I don’t think it’s a trend (I can’t even give you other specific examples, my archives are a little too long to quickly search), but I feel like non-YEC forms of creationism are being targeted by the ICR of late. Today we have gap creationism, which claims a significant temporal “gap” between the creation of the universe in Genesis 1:1 and the creation story that continues beyond it. James J. S. Johnson calls this idea a “Trojan Horse.”
I don’t know anything about gap theory beyond what I’ve read in Johnson’s article, information that I naturally hold as suspect. I get the impression that you can have a good argument over whether the scriptures do or don’t support the idea, while from a purely scientific standpoint it seems like a very strange thing to believe. So I really make no comment here, and I’ll leave it up to you to decide whether or not this attack on one creationist belief by another is a fair criticism. It’s all the same to me, really.
What’s a little more interesting is a strange, largely unrelated diversion Johnson makes near the beginning of his article. He wants to show his readers how terrible it is when you don’t know who you are or where you come from, relating the story of a Rosie Webel, who got lost from her family while leaving post-WWII Europe bound for America.
The Salzburg policemen’s many questions further rattled her. Who are you? What is your name and address? Who do you belong to? What street do you live on? What town are you from? Poor Rosie was completely confused and upset, even though the kind policemen gave her candies to calm her fears. Rosie’s parents always knew the answers to everything important in life, but they weren’t there, and the mix of alien surroundings and strangers disoriented her.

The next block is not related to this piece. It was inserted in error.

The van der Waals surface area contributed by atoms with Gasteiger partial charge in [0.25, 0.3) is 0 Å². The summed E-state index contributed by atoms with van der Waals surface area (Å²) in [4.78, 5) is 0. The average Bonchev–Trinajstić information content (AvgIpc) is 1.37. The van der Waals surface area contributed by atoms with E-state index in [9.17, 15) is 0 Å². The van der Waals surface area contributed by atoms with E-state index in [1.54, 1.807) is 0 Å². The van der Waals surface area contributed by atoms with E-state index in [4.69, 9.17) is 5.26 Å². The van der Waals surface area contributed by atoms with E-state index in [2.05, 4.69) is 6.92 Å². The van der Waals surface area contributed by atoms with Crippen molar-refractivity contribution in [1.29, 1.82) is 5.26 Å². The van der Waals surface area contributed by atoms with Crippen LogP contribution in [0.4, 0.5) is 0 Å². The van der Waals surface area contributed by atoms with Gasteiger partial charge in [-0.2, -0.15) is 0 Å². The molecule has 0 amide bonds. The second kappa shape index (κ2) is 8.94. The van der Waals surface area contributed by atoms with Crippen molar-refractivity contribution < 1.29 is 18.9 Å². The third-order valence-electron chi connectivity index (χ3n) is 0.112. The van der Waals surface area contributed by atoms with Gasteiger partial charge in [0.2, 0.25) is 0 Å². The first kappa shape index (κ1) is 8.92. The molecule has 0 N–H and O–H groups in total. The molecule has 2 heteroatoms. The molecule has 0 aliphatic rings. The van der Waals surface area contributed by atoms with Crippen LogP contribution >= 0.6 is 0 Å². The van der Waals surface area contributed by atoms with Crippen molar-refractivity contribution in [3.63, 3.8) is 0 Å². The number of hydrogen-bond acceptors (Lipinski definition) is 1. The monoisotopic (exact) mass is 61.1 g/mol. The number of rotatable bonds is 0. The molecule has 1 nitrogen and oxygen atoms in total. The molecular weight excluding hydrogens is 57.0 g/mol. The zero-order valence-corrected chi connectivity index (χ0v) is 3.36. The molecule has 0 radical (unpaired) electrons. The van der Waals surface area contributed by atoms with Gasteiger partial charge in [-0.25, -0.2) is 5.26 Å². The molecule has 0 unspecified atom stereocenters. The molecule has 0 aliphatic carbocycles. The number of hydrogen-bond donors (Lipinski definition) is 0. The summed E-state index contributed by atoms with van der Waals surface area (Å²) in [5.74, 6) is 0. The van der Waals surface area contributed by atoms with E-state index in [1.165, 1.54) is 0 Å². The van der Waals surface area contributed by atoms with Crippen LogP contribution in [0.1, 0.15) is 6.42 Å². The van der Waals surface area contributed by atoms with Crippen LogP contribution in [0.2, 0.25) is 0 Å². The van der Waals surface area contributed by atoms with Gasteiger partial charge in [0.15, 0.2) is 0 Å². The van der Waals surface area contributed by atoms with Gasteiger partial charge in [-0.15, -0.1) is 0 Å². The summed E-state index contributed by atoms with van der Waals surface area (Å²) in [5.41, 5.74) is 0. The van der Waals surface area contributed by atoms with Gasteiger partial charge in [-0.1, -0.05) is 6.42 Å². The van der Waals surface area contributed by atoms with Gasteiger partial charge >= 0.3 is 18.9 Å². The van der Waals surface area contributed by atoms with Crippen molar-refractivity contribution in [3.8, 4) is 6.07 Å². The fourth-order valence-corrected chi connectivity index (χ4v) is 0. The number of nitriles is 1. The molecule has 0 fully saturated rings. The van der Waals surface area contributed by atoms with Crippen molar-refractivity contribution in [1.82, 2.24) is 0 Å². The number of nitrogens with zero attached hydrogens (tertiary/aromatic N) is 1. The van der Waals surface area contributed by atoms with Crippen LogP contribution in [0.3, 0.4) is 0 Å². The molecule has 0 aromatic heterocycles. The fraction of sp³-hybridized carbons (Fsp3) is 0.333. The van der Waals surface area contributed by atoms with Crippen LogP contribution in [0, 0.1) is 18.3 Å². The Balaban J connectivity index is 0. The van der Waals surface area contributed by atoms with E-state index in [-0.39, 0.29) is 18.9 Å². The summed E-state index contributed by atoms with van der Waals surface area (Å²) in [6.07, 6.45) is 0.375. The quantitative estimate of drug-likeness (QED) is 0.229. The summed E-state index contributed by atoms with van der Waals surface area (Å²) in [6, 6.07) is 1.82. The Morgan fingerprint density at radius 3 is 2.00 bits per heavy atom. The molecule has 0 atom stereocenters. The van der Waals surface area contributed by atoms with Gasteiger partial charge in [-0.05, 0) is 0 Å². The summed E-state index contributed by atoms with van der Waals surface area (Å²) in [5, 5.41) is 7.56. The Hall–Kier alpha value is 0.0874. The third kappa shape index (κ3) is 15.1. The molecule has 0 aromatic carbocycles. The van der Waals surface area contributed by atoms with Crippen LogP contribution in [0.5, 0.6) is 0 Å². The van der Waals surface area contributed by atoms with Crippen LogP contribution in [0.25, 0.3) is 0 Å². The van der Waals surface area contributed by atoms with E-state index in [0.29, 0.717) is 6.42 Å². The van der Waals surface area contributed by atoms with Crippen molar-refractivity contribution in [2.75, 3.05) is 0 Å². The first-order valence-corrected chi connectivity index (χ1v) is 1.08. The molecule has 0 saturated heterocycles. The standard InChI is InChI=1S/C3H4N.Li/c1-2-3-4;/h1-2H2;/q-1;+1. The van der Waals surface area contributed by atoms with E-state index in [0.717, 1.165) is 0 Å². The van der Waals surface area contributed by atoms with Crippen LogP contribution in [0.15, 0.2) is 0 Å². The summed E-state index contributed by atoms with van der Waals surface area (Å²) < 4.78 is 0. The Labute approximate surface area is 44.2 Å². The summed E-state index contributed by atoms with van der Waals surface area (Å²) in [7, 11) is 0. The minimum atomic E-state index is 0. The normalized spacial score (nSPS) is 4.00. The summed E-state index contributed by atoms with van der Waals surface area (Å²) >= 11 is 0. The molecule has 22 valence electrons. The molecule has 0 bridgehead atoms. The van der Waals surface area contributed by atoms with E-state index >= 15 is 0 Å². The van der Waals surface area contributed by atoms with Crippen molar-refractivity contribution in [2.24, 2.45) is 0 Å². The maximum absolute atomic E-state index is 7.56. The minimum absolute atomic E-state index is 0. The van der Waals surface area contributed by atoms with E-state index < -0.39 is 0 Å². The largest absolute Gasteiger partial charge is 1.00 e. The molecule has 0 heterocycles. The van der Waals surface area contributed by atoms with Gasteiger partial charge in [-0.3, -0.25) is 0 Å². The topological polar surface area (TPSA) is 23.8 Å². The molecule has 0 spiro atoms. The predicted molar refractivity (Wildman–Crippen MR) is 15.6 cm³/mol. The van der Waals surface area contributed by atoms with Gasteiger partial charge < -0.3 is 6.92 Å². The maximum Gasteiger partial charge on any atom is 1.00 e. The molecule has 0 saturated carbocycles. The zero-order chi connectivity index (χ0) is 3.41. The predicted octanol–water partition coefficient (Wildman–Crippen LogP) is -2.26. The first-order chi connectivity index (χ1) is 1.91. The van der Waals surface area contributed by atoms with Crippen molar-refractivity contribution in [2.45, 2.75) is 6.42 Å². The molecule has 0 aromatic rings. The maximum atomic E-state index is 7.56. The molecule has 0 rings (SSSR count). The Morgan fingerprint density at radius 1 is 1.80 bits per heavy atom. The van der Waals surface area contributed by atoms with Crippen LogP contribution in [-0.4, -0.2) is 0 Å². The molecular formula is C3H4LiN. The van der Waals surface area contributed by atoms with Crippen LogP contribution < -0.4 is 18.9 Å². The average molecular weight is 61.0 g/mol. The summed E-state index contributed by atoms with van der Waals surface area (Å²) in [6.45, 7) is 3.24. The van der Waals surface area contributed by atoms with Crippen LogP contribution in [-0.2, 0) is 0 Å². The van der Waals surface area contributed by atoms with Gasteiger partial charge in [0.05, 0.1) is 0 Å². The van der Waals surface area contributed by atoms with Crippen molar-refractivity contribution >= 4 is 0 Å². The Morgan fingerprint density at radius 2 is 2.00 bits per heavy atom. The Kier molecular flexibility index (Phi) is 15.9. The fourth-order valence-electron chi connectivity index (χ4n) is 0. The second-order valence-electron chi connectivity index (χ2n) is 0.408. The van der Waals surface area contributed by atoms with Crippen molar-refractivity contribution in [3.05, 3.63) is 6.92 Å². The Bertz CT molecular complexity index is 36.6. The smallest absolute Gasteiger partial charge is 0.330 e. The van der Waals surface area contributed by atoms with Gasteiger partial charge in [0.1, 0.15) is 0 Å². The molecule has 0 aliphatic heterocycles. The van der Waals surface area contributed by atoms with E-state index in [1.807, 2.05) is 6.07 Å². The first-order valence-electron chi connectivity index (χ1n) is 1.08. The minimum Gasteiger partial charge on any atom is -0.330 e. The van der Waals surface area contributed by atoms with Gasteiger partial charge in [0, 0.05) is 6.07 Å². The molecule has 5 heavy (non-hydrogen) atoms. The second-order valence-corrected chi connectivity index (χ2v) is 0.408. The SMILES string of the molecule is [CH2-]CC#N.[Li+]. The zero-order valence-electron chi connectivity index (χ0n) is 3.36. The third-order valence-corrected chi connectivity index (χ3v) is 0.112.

All he actually seems to have shown is that the negative effects of not knowing where you’re from only manifest when you’re being quizzed on them. Or perhaps her simply being lost was the cause? Again, this is a strange diversion from the topic of the article, which is in effect to attack the very foundations of the identity and origins that other people have made for themselves. I mean to say, it’s not like the accuracy of those kinds of things can be determined by how they make you behave under questioning.
Some further curiosity of mine is aroused by the fact that this doesn’t seem to have been taken from a book or a Wikipedia article, but from a recent personal interview with a relation of Webel’s. In fact I get the impression that Johnson specifically wrote this article so that he could work it in as an example. If that’s really how these things are written – with the strange metaphor or what-have-you coming first – that would explain a lot about Johnson’s articles.